As a first year rheumatology registrar, Dr Mandana Nikpour cared for a young woman with severe lupus.
Despite the best efforts of Dr Nikpour and her team, the patient died, leaving a five-year-old son without a mother. Dr Nikpour found this experience very distressing, inspiring her to dedicate her career to helping patients with debilitating autoimmune diseases such as lupus and scleroderma.
After completing her PhD in epidemiology and biostatistics at University of Toronto, Dr Nikpour has been able to combine her passion for her patients with a love of numbers as a clinician researcher.
Dr Nikpour is leading the Australian Scleroderma Cohort Study (ASCS), a multi-centre nationwide collaboration across all disciplines in 13 centres around Australia. The study is ongoing, collecting data on 1500 patients, placing the study amongst the largest worldwide.
‘Scleroderma is a multi-organ disease, notable for both the morbidity and mortality it inflicts in patients. Even though it’s rare, it packs a mean punch. What it lacks in frequency, it makes up for in the impact it has on a patient’s life,’ Dr Nikpour says.
One of the hallmarks is thickening of the skin through fibrous tissue, which begins in the periphery of the hands and feet, before moving into the arms and legs and impairing function.
The two major causes of mortality are heart and lung complications, in particular Interstitial Lung Disease (ILD), a scarring of the lungs similar to that of the skin, and Pulmonary Arterial Hypertension (PAH), an increased pressure in the vasculature of the lungs which puts a lot of strain on the heart.
‘Despite all current therapies, the median survival of PAH is three to four years. Prior to using these advanced therapies, median survival was only around one and a half years.’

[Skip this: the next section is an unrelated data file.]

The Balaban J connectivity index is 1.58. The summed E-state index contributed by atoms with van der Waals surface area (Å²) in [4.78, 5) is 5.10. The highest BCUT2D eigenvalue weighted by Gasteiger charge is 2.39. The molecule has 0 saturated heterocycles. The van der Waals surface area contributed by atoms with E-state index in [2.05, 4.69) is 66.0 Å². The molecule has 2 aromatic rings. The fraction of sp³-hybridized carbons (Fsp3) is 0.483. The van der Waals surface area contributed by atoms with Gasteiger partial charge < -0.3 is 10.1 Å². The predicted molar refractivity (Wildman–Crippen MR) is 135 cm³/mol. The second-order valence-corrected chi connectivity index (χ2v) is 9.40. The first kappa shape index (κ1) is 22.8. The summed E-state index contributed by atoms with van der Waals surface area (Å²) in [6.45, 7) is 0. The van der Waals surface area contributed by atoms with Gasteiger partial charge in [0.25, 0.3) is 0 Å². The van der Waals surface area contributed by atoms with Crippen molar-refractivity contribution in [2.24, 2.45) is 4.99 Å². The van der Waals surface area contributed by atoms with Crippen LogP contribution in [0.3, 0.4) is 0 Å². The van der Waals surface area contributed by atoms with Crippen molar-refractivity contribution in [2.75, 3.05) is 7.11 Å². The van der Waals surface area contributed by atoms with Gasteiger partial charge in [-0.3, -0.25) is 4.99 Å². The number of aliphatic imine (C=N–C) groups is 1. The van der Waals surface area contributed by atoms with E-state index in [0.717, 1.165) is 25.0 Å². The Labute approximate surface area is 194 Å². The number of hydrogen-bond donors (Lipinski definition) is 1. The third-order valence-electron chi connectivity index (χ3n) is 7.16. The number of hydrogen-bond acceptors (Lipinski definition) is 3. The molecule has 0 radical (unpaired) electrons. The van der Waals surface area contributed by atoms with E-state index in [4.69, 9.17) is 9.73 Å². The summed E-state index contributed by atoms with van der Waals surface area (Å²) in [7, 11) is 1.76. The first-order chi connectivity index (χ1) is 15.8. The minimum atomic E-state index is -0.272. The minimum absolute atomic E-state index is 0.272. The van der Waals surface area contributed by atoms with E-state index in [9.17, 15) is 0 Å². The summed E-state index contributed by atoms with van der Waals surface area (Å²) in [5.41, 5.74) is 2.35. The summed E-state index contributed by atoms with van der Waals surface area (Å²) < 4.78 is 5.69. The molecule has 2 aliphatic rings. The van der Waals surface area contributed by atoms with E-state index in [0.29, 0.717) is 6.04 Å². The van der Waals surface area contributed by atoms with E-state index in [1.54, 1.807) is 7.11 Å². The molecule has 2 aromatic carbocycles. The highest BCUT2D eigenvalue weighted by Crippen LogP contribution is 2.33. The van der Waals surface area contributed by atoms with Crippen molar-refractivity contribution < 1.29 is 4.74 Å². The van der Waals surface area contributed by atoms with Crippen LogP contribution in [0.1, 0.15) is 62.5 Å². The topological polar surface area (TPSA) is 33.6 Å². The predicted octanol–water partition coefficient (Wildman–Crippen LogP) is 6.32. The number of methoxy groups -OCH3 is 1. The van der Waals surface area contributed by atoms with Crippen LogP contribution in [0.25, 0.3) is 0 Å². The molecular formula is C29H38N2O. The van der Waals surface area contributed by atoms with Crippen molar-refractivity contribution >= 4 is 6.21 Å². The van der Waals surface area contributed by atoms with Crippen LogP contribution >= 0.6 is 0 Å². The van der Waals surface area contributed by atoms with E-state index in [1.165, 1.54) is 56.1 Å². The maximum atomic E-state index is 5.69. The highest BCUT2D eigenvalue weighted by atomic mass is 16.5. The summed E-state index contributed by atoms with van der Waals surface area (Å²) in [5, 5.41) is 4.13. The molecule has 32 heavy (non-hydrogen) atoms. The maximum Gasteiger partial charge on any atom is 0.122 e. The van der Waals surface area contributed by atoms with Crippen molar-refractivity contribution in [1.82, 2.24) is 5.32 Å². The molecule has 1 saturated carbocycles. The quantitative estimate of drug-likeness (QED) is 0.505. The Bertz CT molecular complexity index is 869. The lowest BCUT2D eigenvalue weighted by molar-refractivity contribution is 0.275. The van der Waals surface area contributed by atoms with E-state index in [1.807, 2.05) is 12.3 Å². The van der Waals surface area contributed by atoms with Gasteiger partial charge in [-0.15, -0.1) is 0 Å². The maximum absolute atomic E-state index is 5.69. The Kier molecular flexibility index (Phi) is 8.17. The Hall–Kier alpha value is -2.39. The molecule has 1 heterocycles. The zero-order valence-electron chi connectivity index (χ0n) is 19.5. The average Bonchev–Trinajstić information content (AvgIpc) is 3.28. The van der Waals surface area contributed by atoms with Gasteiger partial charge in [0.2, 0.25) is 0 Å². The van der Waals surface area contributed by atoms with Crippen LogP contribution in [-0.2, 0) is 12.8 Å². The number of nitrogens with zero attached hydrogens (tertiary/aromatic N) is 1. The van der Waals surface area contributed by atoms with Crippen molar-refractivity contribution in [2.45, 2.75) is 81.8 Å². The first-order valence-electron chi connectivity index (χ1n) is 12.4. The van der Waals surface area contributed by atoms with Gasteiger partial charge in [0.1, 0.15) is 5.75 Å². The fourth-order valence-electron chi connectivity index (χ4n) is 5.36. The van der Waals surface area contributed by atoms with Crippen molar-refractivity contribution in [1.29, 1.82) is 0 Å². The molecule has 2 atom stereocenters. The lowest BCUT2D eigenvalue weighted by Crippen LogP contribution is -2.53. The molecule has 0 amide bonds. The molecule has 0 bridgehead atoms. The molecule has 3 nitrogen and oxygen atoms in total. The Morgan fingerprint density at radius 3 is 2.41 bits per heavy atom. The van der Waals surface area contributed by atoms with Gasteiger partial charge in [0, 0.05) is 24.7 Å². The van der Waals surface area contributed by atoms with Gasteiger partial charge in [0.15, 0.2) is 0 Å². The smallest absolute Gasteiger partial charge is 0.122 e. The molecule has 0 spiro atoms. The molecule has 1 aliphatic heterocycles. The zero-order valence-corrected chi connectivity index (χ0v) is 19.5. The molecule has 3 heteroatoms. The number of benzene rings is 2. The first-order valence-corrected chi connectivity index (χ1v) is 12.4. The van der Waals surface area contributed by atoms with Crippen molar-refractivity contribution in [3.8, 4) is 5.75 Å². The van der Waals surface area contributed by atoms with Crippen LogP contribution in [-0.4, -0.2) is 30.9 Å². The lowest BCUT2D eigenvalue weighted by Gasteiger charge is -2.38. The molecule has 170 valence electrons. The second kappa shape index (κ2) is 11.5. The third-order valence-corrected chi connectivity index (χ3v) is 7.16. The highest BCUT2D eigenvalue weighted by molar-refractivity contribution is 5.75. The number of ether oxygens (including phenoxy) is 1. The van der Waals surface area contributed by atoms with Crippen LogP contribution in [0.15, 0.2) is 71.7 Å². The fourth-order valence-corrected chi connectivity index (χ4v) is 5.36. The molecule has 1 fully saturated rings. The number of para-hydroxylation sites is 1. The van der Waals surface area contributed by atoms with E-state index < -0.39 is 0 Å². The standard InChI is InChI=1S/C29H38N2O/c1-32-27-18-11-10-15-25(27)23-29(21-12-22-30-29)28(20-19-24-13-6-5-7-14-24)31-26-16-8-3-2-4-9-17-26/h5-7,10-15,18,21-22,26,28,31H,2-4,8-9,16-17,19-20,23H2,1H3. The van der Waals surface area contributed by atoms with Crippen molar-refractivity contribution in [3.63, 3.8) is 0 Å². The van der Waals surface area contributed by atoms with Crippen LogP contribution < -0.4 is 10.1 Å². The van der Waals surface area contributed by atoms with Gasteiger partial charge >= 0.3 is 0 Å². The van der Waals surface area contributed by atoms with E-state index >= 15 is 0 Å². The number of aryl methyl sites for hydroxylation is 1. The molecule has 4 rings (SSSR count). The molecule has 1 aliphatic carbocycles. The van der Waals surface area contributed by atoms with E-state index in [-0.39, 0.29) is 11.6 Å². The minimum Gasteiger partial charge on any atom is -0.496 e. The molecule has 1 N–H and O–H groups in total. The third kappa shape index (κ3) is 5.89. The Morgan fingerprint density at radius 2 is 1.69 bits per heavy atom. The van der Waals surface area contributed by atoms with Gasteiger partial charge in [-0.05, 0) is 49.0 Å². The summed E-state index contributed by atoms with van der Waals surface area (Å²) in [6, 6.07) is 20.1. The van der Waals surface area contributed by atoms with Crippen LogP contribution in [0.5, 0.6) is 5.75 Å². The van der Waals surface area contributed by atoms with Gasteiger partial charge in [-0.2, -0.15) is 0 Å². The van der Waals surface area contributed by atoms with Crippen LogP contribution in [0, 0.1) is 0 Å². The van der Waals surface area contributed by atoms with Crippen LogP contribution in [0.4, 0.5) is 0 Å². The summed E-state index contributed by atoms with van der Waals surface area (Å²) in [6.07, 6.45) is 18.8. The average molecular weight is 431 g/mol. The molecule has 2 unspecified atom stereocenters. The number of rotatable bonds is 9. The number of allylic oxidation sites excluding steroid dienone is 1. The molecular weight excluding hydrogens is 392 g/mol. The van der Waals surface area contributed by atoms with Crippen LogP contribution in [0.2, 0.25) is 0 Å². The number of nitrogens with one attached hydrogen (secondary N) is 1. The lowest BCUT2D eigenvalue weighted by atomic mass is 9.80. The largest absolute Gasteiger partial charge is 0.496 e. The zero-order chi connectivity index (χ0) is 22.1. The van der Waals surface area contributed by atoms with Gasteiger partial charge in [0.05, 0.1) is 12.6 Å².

The success of ASCS has allowed Dr Nikpour and her team to secure a major NHMRC grant for a clinical trial looking at a highly contentious area in the treatment of scleroderma, anticoagulation.
‘If you look at lung biopsies, you can see that the blood vessels are constricted, with the walls much thicker than normal. Within these tiny vessels right at the periphery of the lungs are tiny blood clots.’
‘Advanced therapies target the thickening of these vessels, but none address the clotting. Over the years, some physicians have chosen to thin the blood, while others have chosen not to due to potential side effects.’
‘Using data from the ASCS we were able to conduct an observational study, which saw that even when you adjust for other factors, those who happen to be anti–coagulated at physician discretion had better survival.’
‘The ACS has generated a very important hypothesis for developing a clinical trial. From this preliminary data we were able to make a case that this issue needed resolution and that the only way to do so is through a randomised controlled trial.’
The SPHINX study, as it is known, is a five year study, with the end point being a composite of clinical worsening and mortality. It will be the first multi-centre trial in anticoagulation in scleroderma ever.
‘We have now started recruiting and ensuring ethics and regulatory approvals are in place. We are well under way in all sites across Australia.’
‘The use of anti-coagulants has been acknowledged as high priority for addressing. This study is a unique one in that a positive or negative outcome will be very informative.’
In addition to securing sizeable NHMRC program funding, Dr Nikpour also received an Early Career Fellowship grant from the NHMRC, which allows her to continue her research in scleroderma, looking at risk actors and early diagnosis of PAH.
‘This funding allows me to continue looking at risk factors and predictors of risk factors with the hope of improving early diagnosis of PAH. PAH can be silent for a long time, by the time patients get breathless they are already suffering from severe hypertension.
Early diagnosis is the key.’